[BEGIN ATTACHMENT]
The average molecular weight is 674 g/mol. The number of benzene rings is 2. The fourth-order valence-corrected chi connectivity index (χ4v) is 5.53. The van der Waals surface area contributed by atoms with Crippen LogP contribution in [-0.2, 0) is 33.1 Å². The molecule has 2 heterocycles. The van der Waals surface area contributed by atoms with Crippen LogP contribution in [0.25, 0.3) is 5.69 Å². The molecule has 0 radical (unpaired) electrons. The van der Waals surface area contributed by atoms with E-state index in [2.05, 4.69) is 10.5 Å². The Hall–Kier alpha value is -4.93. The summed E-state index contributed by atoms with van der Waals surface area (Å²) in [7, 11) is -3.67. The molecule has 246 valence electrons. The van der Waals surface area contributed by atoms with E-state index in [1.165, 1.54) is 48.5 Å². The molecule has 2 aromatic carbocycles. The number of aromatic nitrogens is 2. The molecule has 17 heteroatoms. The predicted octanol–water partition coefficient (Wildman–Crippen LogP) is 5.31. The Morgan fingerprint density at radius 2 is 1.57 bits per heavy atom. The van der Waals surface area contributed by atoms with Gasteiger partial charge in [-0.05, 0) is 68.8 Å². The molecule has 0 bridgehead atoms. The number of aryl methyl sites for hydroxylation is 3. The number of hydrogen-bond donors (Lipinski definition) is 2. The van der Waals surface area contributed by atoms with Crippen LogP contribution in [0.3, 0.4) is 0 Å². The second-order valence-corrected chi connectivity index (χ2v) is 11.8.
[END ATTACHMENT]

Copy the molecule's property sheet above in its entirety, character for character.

The average molecular weight is 674 g/mol. The number of benzene rings is 2. The fourth-order valence-corrected chi connectivity index (χ4v) is 5.53. The van der Waals surface area contributed by atoms with Crippen LogP contribution in [-0.2, 0) is 33.1 Å². The molecule has 2 heterocycles. The van der Waals surface area contributed by atoms with Crippen LogP contribution in [0.25, 0.3) is 5.69 Å². The molecule has 0 radical (unpaired) electrons. The van der Waals surface area contributed by atoms with E-state index in [2.05, 4.69) is 10.5 Å². The Hall–Kier alpha value is -4.93. The summed E-state index contributed by atoms with van der Waals surface area (Å²) in [7, 11) is -3.67. The molecule has 246 valence electrons. The van der Waals surface area contributed by atoms with E-state index in [1.165, 1.54) is 48.5 Å². The molecule has 2 aromatic carbocycles. The number of aromatic nitrogens is 2. The molecule has 17 heteroatoms. The predicted octanol–water partition coefficient (Wildman–Crippen LogP) is 5.31. The Morgan fingerprint density at radius 2 is 1.57 bits per heavy atom. The van der Waals surface area contributed by atoms with Gasteiger partial charge in [-0.05, 0) is 68.8 Å². The molecule has 0 bridgehead atoms. The number of aryl methyl sites for hydroxylation is 3. The number of hydrogen-bond donors (Lipinski definition) is 2. The van der Waals surface area contributed by atoms with Crippen LogP contribution in [0.3, 0.4) is 0 Å². The second-order valence-corrected chi connectivity index (χ2v) is 11.8.